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I'm using Haskell openGL bindings to try to make a particle generator. I want to store information about a particle in a record where I can then pass in fields and update them when appropriate.

So a position in the record is stored as:

data Particle = Particle { pos :: Vertex2 GLfloat }

and set like this:

Particle { pos = Vertex2 1 (0::GLfloat) }

Then I pass in the particle and try to retrieve the values like so:

drawParticle :: Particle -> IO ()
drawParticle part = 
    (pos part) >>= \(Vertex2 x y) ->
    print x

The error I get:

Couldn't match type `Vertex2' with `IO'
Expected type: IO GLfloat
  Actual type: Vertex2 GLfloat
In the return type of a call of `pos'
In the first argument of `(>>=)', namely `(pos part)'
In the expression: (pos part) >>= \ (Vertex2 x y) -> print x

I'm mildly confused about the data type Vertex2 and why it has to be declared with a single GLfloat instead of two. How would I extract numbers from the data type Vertex2 GLfloat? (that is how would I extract Vertex2 1 (0::GLfloat) to be x = 1.0, y = 0.0?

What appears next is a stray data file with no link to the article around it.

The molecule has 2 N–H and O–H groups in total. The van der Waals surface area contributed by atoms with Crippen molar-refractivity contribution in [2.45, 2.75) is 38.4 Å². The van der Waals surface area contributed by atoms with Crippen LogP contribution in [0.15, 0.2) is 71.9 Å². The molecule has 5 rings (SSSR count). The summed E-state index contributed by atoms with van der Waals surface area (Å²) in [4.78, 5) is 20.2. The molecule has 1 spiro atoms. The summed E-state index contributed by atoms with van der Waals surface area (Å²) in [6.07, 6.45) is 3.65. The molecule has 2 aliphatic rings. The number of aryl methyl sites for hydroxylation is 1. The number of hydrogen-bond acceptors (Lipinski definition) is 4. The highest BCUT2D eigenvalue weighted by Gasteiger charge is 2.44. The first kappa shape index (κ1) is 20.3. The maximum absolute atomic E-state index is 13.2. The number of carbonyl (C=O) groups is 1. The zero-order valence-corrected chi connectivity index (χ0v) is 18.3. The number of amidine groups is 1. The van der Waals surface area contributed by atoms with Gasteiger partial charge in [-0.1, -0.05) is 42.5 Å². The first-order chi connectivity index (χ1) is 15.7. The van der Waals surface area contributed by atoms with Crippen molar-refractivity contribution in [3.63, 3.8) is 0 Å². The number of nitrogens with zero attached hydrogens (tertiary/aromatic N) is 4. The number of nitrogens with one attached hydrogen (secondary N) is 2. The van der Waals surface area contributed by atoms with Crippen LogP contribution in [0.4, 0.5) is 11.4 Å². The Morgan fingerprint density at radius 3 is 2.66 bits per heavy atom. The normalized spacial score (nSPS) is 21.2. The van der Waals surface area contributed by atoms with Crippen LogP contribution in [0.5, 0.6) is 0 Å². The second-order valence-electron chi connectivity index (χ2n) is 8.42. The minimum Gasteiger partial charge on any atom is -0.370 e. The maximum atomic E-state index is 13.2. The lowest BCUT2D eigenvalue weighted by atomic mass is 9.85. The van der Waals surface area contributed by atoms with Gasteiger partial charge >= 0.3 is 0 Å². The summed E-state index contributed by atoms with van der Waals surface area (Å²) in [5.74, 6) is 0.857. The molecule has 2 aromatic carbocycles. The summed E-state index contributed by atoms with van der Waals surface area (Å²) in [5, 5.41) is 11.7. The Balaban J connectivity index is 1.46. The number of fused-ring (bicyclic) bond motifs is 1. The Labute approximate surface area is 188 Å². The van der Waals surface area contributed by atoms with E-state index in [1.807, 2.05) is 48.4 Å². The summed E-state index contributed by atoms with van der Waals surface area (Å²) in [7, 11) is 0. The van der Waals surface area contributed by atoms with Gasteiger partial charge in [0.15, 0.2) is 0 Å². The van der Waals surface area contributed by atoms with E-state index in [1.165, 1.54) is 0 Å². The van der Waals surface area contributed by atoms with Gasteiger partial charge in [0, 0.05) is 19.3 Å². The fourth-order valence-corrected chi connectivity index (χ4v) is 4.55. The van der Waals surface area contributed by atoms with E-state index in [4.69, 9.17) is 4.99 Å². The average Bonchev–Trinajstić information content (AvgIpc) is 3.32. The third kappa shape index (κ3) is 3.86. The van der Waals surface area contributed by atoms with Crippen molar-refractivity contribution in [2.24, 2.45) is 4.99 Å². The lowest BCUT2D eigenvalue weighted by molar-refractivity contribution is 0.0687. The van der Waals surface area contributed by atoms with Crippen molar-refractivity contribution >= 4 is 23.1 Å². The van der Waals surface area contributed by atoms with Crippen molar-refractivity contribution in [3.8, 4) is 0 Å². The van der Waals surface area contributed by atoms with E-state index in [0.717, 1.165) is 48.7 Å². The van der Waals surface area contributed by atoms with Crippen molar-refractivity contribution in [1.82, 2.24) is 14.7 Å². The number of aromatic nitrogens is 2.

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up vote 3 down vote accepted

To answer your questions:

  • It would be possible to define Vertex2 to take two types, to allow X to have one type and Y another, e.g. data Vertex2 xtype ytype = Vertex2 xtype ytype. However, it's generally a bad idea to have two different types for X and Y so instead it's defined as: data Vertex2 sametype = Vertex2 sametype sametype to save problems.

  • Since you have explicitly typed the Vertex2 in your declaration for Particle, you don't need to type the expression you list. Just Particle { pos = Vertex2 1 0 } should be enough. (Or: Particle (Vertex2 1 0)).

  • You get the compile error because you don't need monadic bind. part has type Particle, not IO Particle, so you don't need bind to get the value out. You can write either:

    drawParticle part = let Vertex2 x y = pos part in print x

or:

drawParticle part = do
    let Vertex2 x y = pos part
    print x

(Note the two different forms of let, depending on whether it's in a do block; this confused me when I started out.)

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thank you for a very clear and good answer :=) – enkitosh Oct 1 '13 at 12:03

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